Lay Summary:  Aldafermin is an analogue of a gut hormone, which is in development as a treatment for patients with chronic liver disease. Herein, we show that aldafermin can potently and robustly suppress the toxic, hydrophobic bile acids irrespective of disease aetiology. The therapeutic strategy utilising aldafermin may be broadly applicable to other chronic gastrointestinal and liver disorders.
Lay Summary:  In this study, we showed that cholangiocyte senescence (CS), previously demonstrated in liver of patients with end-stage primary sclerosing cholangitis (PSC), is an early event and is detectable in all disease stages. Moreover, we observed that CS is associated with histological and clinical disease severity and patients’ outcome. Thus, we suggest that CS may represent a new prognostic tool and a potential therapeutic target in PSC.
Lay Summary:  Primary sclerosing cholangitis is a fibroinflammatory, incurable biliary disease. We previously reported that biliary epithelial cell senescence (cell-cycle arrest and hypersecretion of profibrotic molecules) is an important phenotype in primary sclerosing cholangitis. Herein, we demonstrate that reducing the number of senescent cholangiocytes leads to a reduction in the expression of inflammatory, fibrotic, and senescence markers associated with the disease.
    Research Articles
  • Abstract Image
    Paula Iruzubieta, Naroa Goikoetxea-Usandizaga, Lucía Barbier-Torres, Marina Serrano-Maciá, David Fernández-Ramos, Pablo Fernández-Tussy, Virginia Gutiérrez-de-Juan, Sofia Lachiondo-Ortega, Jorge Simon, Miren Bravo, Fernando Lopitz-Otsoa, Mercedes Robles, Carlos Ferre-Aracil, Marta Varela-Rey, Natalia Elguezabal, José Luis Calleja, Shelly C. Lu, Malgorzata Milkiewicz, Piotr Milkiewicz, Juan Anguita, María J. Monte, José J.G. Marin, Marcos López-Hoyos, Teresa C. Delgado, Mercedes Rincón, Javier Crespo, María Luz Martínez-Chantar
    JHEP Reports, Vol. 3, Issue 3
Lay Summary:  In this study, we examine the effect of mitochondrial respiratory chain inhibition by MCJ on bile acid-induced liver toxicity. The loss of MCJ protects hepatocytes against apoptosis, mitochondrial ROS overproduction, and ATP depletion as a result of bile acid toxicity. Our results identify MCJ as a potential therapeutic target to mitigate liver injury in cholestatic liver diseases.
Lay Summary:  This study resolves the cellular landscape of the human liver in an unbiased manner and at high resolution to provide new insights into human liver cell biology. The results highlight the physiological heterogeneity of human hepatic stellate cells.
Lay Summary:  HBeAg seroconversion is a landmark in the natural history of chronic HBV infection. Using next-generation sequencing, we found that the nucleotide diversity of HBV was negatively correlated with viral load and hepatitis activity. Patients undergoing HBeAg seroconversion had more diverse HBV genomes and a faster viral evolution rate. Our findings suggest HBeAg seroconversion is driven by host selection pressure, likely immune selection pressure.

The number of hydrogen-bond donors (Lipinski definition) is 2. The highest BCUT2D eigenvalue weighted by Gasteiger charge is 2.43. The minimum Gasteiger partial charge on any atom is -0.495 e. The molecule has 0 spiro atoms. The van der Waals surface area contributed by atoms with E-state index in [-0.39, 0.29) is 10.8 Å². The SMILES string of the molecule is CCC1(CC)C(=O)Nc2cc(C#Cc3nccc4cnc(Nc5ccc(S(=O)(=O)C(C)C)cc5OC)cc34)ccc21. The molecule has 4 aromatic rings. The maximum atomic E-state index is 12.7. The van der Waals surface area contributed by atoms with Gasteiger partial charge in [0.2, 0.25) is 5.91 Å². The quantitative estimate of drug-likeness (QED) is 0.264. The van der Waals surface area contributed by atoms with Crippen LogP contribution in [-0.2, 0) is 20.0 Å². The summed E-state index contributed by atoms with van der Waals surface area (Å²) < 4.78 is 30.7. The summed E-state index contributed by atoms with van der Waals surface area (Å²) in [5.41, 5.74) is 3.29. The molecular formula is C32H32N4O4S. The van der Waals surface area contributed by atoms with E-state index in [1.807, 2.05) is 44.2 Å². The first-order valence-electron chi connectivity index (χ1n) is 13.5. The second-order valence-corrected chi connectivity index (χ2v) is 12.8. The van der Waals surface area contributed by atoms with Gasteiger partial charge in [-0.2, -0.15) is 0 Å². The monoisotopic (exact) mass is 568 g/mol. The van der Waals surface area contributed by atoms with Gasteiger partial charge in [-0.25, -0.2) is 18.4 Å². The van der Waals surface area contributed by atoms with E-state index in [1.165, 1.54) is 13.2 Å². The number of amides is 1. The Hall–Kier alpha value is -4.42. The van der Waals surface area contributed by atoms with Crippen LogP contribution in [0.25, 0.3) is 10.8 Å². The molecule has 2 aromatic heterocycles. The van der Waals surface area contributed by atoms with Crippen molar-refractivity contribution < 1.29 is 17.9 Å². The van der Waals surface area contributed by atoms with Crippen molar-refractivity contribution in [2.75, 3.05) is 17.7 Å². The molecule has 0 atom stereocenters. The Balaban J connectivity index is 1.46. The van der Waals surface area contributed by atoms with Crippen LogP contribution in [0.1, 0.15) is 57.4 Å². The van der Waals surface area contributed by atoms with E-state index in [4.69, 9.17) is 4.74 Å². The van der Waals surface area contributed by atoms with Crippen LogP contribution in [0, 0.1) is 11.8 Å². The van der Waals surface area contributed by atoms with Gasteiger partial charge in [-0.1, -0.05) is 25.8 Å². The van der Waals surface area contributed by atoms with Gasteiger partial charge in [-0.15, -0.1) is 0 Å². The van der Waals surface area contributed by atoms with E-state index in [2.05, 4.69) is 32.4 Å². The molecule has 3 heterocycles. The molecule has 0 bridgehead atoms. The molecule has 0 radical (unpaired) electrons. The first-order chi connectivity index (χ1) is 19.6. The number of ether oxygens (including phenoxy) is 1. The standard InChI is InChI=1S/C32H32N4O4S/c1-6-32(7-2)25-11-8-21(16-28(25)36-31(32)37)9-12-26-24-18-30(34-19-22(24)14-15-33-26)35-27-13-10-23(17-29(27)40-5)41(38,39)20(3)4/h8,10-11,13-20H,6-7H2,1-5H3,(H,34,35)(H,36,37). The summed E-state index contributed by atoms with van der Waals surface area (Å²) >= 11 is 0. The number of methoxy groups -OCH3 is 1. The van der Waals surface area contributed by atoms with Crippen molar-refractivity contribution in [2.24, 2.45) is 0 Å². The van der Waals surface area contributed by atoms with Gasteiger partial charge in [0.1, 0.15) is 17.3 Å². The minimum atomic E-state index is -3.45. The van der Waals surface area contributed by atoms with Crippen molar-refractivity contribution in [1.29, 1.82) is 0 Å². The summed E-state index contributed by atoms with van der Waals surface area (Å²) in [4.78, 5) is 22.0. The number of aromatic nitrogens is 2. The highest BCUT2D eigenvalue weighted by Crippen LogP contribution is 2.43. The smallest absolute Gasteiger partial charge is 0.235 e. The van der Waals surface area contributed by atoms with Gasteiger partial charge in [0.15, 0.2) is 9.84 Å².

Lay Summary:  Patients hospitalised because of mental illness often have risk factors for HCV. We found that testing all psychiatry patients in hospital for HCV was cost-effective compared with testing only patients who have a history of substance misuse. Scaling up HCV testing and treatment could help to wipe out HCV.
Lay Summary:  Several risk scores for prediction of hepatocellular carcinoma (HCC) were recently developed in cohorts of treated Asian patients with chronic hepatitis B (CHB). In Caucasian patients with CHB treated with oral antivirals, newer Asian HCC risk scores offer good 5- and 10-year HCC predictability, similar to that of PAGE-B. For clinical practice, PAGE-B and mPAGE-B scores are simpler, as they do not require an accurate diagnosis of cirrhosis.
Lay Summary:  Chronic hepatitis D (CHD) is a viral disease that causes rapid evolution to liver cirrhosis, amongst other severe complications, when compared to patients with chronic hepatitis B (CHB). Health-related quality of life in chronic hepatitis C and CHB has been reported widely, but no studies have been performed on patient-reported outcomes in patients with CHD. Results showed that CHD patients reported worse outcomes in psychological domains such as worry and emotional well-being, as well as in physical domains such as abdominal symptoms, physical well-being, and activity impairment in comparison with patients with CHB.